A principal incompatibilidade está relacionada ao driver para MySQL, o MySQLdb. Se a versão que você utiliza for anterior a 1.2.1p2, você terá que colocar no settings 'mysql_old' em vez de 'mysql', se a versão do driver for a 1.2.1p2 ou mais recente continua a mesma coisa.

Como muitos ja esperavam, o newsforms que é a nova biblioteca para geração e manipulação de formulários é a padrão. Se você quiser continuar usando os oldforms é só importar os oldforms como forms da seguinte maneira:

from django import oldforms as forms

Entre as outras novidades está:

Uuma ferramenta para testes.

Melhoria na parte de serialização, com novos formatos, suportando JSON, XML e Python ( gerando listas, dicionários, strings )

Melhorias também na configuraçã ode URLs, antes só era permitido strings com o caimnho inteiro indicando uma função duma view, agora é possível importar essa função com o import do Python e apenas chamá-la. Ex:

from django.conf.urls.defaults import *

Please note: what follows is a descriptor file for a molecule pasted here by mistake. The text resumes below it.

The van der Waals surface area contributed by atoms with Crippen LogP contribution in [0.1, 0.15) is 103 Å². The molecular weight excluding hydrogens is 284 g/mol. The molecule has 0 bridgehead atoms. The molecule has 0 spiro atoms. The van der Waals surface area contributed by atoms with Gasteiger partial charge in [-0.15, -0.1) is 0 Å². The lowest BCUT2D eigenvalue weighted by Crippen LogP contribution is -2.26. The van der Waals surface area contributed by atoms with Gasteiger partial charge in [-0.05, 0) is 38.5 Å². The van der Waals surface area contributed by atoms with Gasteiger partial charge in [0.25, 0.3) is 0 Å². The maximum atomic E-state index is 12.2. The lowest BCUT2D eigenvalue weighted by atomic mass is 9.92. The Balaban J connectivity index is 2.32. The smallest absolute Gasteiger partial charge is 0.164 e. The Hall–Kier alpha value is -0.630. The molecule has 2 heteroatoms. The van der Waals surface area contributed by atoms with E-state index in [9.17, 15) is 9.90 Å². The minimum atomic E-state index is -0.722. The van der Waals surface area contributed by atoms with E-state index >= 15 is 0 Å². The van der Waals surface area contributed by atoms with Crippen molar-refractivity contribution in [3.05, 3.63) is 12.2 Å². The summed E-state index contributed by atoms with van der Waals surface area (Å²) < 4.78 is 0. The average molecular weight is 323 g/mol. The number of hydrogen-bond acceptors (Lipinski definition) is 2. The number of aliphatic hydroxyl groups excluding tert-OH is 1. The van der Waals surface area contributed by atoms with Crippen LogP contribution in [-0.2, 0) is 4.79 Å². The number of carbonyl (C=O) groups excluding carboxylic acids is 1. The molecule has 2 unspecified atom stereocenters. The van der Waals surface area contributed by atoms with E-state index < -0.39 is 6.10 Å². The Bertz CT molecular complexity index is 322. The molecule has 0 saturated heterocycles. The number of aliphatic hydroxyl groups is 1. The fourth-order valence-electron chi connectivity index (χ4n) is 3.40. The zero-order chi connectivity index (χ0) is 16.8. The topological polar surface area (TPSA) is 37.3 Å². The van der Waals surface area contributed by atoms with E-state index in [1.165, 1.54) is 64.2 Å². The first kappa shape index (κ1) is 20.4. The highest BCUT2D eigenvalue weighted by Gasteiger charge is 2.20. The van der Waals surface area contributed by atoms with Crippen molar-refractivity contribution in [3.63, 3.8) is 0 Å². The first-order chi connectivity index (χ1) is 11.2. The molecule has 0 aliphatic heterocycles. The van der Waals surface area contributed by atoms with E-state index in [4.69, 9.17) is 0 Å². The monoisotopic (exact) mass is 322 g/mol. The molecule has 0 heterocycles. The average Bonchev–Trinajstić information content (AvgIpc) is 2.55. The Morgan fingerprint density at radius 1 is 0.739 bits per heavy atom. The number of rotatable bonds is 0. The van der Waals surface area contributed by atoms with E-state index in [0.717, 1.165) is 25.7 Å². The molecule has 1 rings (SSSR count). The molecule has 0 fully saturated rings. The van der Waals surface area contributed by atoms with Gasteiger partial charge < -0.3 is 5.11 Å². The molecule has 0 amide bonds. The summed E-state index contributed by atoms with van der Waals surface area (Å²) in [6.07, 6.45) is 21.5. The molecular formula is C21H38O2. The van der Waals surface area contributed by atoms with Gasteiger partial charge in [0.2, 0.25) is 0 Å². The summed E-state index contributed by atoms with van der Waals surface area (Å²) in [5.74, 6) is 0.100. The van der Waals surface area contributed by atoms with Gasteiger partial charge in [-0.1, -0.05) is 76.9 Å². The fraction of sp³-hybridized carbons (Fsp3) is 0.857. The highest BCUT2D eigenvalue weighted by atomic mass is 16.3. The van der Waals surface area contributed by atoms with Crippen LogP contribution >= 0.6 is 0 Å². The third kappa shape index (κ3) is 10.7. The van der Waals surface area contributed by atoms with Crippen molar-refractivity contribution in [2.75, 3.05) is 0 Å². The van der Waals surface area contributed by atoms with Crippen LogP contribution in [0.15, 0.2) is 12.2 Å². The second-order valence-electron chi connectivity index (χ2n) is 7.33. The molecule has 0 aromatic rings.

from mysite.myapp.views import myview

urlpatterns = patterns('',
('^myview/$', myview)

E para finalizar foram adicionados mais dois contribs: formtools, localflavor.

Em breve, estarei trazendo mais novidades sobre essas novidades da versão 0.96.

Mais um site feito em django com o fonte liberado!!!

May 09 2007 [Archived Version] □ Published at PyMan under tags  django

Tá virando mania mesmo!

Tudo começou quando o JeffCroft resolveu liberar o código fonte de uma projeto que ele tinha feito em django o LOST-theories.com. Esse foi seu primeiro projeto em django. Mesmo com o grande crescimento da comunidade OpenSource e com a idéia de que algo assim poderá ajudar muitos a aprenderem a fazer o que você sabe, podendo ajudar a comunidade estarem bem difundidos, ainda é raro vermos algo assim.

Lógico que tem projetos opensource em várias linguagens são faceis de achar, como o Drupal por exemplo. Mas liberar o código fonte de um site comercial, só para mostrar como foi feito é algo que não se vê todo dia.

Muita gente viu e curtiu! E o resultado disso foi mais dois sites repetirem o ato: o CheeseRater e o DjangoSnnipets.org.